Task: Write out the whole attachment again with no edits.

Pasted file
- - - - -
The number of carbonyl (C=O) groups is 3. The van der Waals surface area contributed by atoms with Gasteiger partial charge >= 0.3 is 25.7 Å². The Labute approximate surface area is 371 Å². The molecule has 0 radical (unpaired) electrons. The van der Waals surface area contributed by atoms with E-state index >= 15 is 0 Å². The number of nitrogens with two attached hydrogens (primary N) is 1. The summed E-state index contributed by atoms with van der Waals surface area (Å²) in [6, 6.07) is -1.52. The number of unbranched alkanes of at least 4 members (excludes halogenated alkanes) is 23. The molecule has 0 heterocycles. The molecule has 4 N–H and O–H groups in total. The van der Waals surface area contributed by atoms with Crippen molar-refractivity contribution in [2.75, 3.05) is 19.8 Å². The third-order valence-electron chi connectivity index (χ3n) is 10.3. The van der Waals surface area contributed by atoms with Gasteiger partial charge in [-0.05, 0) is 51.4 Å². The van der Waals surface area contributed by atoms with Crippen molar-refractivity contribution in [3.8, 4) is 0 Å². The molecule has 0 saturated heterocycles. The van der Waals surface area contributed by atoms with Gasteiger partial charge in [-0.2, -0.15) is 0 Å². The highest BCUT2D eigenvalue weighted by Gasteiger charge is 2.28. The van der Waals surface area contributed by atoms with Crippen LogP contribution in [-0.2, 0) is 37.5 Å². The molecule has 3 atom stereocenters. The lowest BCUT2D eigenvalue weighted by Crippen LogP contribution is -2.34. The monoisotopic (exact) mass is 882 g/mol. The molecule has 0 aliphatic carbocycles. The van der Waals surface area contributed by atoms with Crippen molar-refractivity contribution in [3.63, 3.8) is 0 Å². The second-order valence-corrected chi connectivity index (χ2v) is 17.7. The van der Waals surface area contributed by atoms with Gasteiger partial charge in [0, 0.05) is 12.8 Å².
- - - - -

The number of carbonyl (C=O) groups is 3. The van der Waals surface area contributed by atoms with Gasteiger partial charge >= 0.3 is 25.7 Å². The Labute approximate surface area is 371 Å². The molecule has 0 radical (unpaired) electrons. The van der Waals surface area contributed by atoms with E-state index >= 15 is 0 Å². The number of nitrogens with two attached hydrogens (primary N) is 1. The summed E-state index contributed by atoms with van der Waals surface area (Å²) in [6, 6.07) is -1.52. The number of unbranched alkanes of at least 4 members (excludes halogenated alkanes) is 23. The molecule has 0 heterocycles. The molecule has 4 N–H and O–H groups in total. The van der Waals surface area contributed by atoms with Crippen molar-refractivity contribution in [2.75, 3.05) is 19.8 Å². The third-order valence-electron chi connectivity index (χ3n) is 10.3. The van der Waals surface area contributed by atoms with Gasteiger partial charge in [-0.05, 0) is 51.4 Å². The van der Waals surface area contributed by atoms with Crippen molar-refractivity contribution in [3.8, 4) is 0 Å². The molecule has 0 saturated heterocycles. The van der Waals surface area contributed by atoms with Gasteiger partial charge in [-0.2, -0.15) is 0 Å². The highest BCUT2D eigenvalue weighted by Gasteiger charge is 2.28. The van der Waals surface area contributed by atoms with Crippen LogP contribution in [-0.2, 0) is 37.5 Å². The molecule has 3 atom stereocenters. The lowest BCUT2D eigenvalue weighted by Crippen LogP contribution is -2.34. The monoisotopic (exact) mass is 882 g/mol. The molecule has 0 aliphatic carbocycles. The van der Waals surface area contributed by atoms with Crippen molar-refractivity contribution in [3.63, 3.8) is 0 Å². The second-order valence-corrected chi connectivity index (χ2v) is 17.7. The van der Waals surface area contributed by atoms with Gasteiger partial charge in [0, 0.05) is 12.8 Å².